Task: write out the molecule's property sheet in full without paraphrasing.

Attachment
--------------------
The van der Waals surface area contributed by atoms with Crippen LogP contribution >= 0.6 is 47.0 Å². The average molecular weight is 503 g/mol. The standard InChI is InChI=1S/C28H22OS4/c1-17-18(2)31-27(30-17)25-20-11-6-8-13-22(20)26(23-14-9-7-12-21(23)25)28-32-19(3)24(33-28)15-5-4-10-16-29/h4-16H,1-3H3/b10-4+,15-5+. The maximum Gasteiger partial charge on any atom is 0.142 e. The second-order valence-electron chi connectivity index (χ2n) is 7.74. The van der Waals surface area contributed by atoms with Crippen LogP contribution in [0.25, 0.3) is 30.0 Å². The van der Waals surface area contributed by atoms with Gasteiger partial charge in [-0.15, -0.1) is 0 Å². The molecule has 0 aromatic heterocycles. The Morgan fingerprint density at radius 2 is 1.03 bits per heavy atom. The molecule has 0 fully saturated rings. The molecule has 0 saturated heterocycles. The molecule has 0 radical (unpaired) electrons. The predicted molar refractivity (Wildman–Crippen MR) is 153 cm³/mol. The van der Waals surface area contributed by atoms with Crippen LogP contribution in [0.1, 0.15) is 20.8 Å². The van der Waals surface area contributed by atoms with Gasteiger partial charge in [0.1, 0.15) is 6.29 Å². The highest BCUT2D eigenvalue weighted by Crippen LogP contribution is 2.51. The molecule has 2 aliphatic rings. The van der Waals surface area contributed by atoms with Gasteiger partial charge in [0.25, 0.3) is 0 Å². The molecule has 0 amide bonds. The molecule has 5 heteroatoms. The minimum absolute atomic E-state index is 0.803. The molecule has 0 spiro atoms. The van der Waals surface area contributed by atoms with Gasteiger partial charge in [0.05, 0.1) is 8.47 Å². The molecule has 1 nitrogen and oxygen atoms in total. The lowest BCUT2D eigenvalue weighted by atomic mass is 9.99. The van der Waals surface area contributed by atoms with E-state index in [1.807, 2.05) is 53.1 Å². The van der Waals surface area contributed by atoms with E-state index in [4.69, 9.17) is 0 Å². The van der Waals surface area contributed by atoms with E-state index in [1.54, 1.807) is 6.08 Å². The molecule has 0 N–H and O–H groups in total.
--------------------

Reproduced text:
The van der Waals surface area contributed by atoms with Crippen LogP contribution >= 0.6 is 47.0 Å². The average molecular weight is 503 g/mol. The standard InChI is InChI=1S/C28H22OS4/c1-17-18(2)31-27(30-17)25-20-11-6-8-13-22(20)26(23-14-9-7-12-21(23)25)28-32-19(3)24(33-28)15-5-4-10-16-29/h4-16H,1-3H3/b10-4+,15-5+. The maximum Gasteiger partial charge on any atom is 0.142 e. The second-order valence-electron chi connectivity index (χ2n) is 7.74. The van der Waals surface area contributed by atoms with Crippen LogP contribution in [0.25, 0.3) is 30.0 Å². The van der Waals surface area contributed by atoms with Gasteiger partial charge in [-0.15, -0.1) is 0 Å². The molecule has 0 aromatic heterocycles. The Morgan fingerprint density at radius 2 is 1.03 bits per heavy atom. The molecule has 0 fully saturated rings. The molecule has 0 saturated heterocycles. The molecule has 0 radical (unpaired) electrons. The predicted molar refractivity (Wildman–Crippen MR) is 153 cm³/mol. The van der Waals surface area contributed by atoms with Crippen LogP contribution in [0.1, 0.15) is 20.8 Å². The van der Waals surface area contributed by atoms with Gasteiger partial charge in [0.1, 0.15) is 6.29 Å². The highest BCUT2D eigenvalue weighted by Crippen LogP contribution is 2.51. The molecule has 2 aliphatic rings. The van der Waals surface area contributed by atoms with Gasteiger partial charge in [0.25, 0.3) is 0 Å². The molecule has 0 amide bonds. The molecule has 5 heteroatoms. The minimum absolute atomic E-state index is 0.803. The molecule has 0 spiro atoms. The van der Waals surface area contributed by atoms with Gasteiger partial charge in [0.05, 0.1) is 8.47 Å². The molecule has 1 nitrogen and oxygen atoms in total. The lowest BCUT2D eigenvalue weighted by atomic mass is 9.99. The van der Waals surface area contributed by atoms with E-state index in [1.807, 2.05) is 53.1 Å². The van der Waals surface area contributed by atoms with E-state index in [4.69, 9.17) is 0 Å². The van der Waals surface area contributed by atoms with E-state index in [1.54, 1.807) is 6.08 Å². The molecule has 0 N–H and O–H groups in total.